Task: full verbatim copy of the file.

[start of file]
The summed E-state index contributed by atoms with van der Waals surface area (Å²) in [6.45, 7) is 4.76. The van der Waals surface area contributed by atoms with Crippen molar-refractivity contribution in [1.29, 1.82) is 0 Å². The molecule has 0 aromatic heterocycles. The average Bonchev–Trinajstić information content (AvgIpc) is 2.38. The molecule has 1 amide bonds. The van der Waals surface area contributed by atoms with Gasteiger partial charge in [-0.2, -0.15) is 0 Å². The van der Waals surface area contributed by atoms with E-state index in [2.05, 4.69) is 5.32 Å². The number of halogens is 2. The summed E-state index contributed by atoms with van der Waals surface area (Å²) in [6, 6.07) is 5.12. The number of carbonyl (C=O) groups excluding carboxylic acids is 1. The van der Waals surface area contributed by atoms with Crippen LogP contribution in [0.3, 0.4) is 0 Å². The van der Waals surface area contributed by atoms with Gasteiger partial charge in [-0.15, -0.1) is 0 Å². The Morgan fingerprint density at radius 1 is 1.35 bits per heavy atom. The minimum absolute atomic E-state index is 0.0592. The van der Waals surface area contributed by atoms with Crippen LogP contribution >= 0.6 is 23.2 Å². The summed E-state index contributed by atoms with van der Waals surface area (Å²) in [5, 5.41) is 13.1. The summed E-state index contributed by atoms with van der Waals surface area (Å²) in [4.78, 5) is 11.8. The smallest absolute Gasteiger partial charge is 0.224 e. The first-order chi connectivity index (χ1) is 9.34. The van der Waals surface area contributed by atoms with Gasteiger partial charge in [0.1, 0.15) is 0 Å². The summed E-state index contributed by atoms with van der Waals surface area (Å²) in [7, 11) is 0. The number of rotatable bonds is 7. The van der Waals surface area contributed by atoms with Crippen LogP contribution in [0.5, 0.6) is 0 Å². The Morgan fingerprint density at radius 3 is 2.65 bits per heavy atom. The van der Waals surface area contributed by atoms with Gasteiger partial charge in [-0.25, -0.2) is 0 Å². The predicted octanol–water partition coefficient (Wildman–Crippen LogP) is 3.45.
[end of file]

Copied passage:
The summed E-state index contributed by atoms with van der Waals surface area (Å²) in [6.45, 7) is 4.76. The van der Waals surface area contributed by atoms with Crippen molar-refractivity contribution in [1.29, 1.82) is 0 Å². The molecule has 0 aromatic heterocycles. The average Bonchev–Trinajstić information content (AvgIpc) is 2.38. The molecule has 1 amide bonds. The van der Waals surface area contributed by atoms with Gasteiger partial charge in [-0.2, -0.15) is 0 Å². The van der Waals surface area contributed by atoms with E-state index in [2.05, 4.69) is 5.32 Å². The number of halogens is 2. The summed E-state index contributed by atoms with van der Waals surface area (Å²) in [6, 6.07) is 5.12. The number of carbonyl (C=O) groups excluding carboxylic acids is 1. The van der Waals surface area contributed by atoms with Crippen LogP contribution in [0.3, 0.4) is 0 Å². The van der Waals surface area contributed by atoms with Gasteiger partial charge in [-0.15, -0.1) is 0 Å². The Morgan fingerprint density at radius 1 is 1.35 bits per heavy atom. The minimum absolute atomic E-state index is 0.0592. The van der Waals surface area contributed by atoms with Crippen LogP contribution >= 0.6 is 23.2 Å². The summed E-state index contributed by atoms with van der Waals surface area (Å²) in [5, 5.41) is 13.1. The summed E-state index contributed by atoms with van der Waals surface area (Å²) in [4.78, 5) is 11.8. The smallest absolute Gasteiger partial charge is 0.224 e. The first-order chi connectivity index (χ1) is 9.34. The van der Waals surface area contributed by atoms with Gasteiger partial charge in [0.1, 0.15) is 0 Å². The summed E-state index contributed by atoms with van der Waals surface area (Å²) in [7, 11) is 0. The number of rotatable bonds is 7. The van der Waals surface area contributed by atoms with Crippen LogP contribution in [0.5, 0.6) is 0 Å². The Morgan fingerprint density at radius 3 is 2.65 bits per heavy atom. The van der Waals surface area contributed by atoms with Gasteiger partial charge in [-0.25, -0.2) is 0 Å². The predicted octanol–water partition coefficient (Wildman–Crippen LogP) is 3.45.